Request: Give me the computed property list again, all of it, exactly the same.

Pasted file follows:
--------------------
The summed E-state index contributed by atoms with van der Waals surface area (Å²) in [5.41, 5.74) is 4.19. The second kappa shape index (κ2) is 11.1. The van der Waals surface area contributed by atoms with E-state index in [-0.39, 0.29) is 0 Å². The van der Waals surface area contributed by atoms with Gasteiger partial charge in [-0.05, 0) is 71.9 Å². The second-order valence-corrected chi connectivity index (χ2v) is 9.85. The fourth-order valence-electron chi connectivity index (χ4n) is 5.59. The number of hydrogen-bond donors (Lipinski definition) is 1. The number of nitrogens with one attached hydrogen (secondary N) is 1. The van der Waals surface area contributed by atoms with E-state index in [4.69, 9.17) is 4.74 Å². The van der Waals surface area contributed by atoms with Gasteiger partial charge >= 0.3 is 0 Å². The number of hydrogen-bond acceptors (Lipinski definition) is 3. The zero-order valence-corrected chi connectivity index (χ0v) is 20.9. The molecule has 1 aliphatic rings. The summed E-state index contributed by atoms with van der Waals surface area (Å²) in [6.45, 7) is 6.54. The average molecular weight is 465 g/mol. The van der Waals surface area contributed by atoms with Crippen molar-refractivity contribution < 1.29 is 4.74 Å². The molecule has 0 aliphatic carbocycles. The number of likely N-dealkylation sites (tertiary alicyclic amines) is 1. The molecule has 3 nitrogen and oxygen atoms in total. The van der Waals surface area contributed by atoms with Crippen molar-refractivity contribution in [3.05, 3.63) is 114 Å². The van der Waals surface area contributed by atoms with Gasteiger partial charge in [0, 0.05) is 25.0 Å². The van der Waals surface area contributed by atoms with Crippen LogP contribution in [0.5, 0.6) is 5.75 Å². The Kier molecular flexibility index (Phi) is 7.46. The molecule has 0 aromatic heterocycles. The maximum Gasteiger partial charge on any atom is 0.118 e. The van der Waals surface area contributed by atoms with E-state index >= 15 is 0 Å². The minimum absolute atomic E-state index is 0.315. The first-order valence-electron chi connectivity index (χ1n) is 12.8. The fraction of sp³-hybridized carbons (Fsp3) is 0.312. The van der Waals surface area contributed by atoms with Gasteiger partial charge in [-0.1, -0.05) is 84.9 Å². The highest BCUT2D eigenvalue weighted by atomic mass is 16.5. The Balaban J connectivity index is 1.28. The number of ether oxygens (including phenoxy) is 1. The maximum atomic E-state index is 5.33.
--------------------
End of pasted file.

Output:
The summed E-state index contributed by atoms with van der Waals surface area (Å²) in [5.41, 5.74) is 4.19. The second kappa shape index (κ2) is 11.1. The van der Waals surface area contributed by atoms with E-state index in [-0.39, 0.29) is 0 Å². The van der Waals surface area contributed by atoms with Gasteiger partial charge in [-0.05, 0) is 71.9 Å². The second-order valence-corrected chi connectivity index (χ2v) is 9.85. The fourth-order valence-electron chi connectivity index (χ4n) is 5.59. The number of hydrogen-bond donors (Lipinski definition) is 1. The number of nitrogens with one attached hydrogen (secondary N) is 1. The van der Waals surface area contributed by atoms with E-state index in [4.69, 9.17) is 4.74 Å². The van der Waals surface area contributed by atoms with Gasteiger partial charge >= 0.3 is 0 Å². The number of hydrogen-bond acceptors (Lipinski definition) is 3. The zero-order valence-corrected chi connectivity index (χ0v) is 20.9. The molecule has 1 aliphatic rings. The summed E-state index contributed by atoms with van der Waals surface area (Å²) in [6.45, 7) is 6.54. The average molecular weight is 465 g/mol. The van der Waals surface area contributed by atoms with Crippen molar-refractivity contribution < 1.29 is 4.74 Å². The molecule has 0 aliphatic carbocycles. The number of likely N-dealkylation sites (tertiary alicyclic amines) is 1. The molecule has 3 nitrogen and oxygen atoms in total. The van der Waals surface area contributed by atoms with Crippen molar-refractivity contribution in [3.05, 3.63) is 114 Å². The van der Waals surface area contributed by atoms with Gasteiger partial charge in [0, 0.05) is 25.0 Å². The van der Waals surface area contributed by atoms with Crippen LogP contribution in [0.5, 0.6) is 5.75 Å². The Kier molecular flexibility index (Phi) is 7.46. The molecule has 0 aromatic heterocycles. The maximum Gasteiger partial charge on any atom is 0.118 e. The van der Waals surface area contributed by atoms with E-state index >= 15 is 0 Å². The minimum absolute atomic E-state index is 0.315. The first-order valence-electron chi connectivity index (χ1n) is 12.8. The fraction of sp³-hybridized carbons (Fsp3) is 0.312. The van der Waals surface area contributed by atoms with Gasteiger partial charge in [-0.1, -0.05) is 84.9 Å². The highest BCUT2D eigenvalue weighted by atomic mass is 16.5. The Balaban J connectivity index is 1.28. The number of ether oxygens (including phenoxy) is 1. The maximum atomic E-state index is 5.33.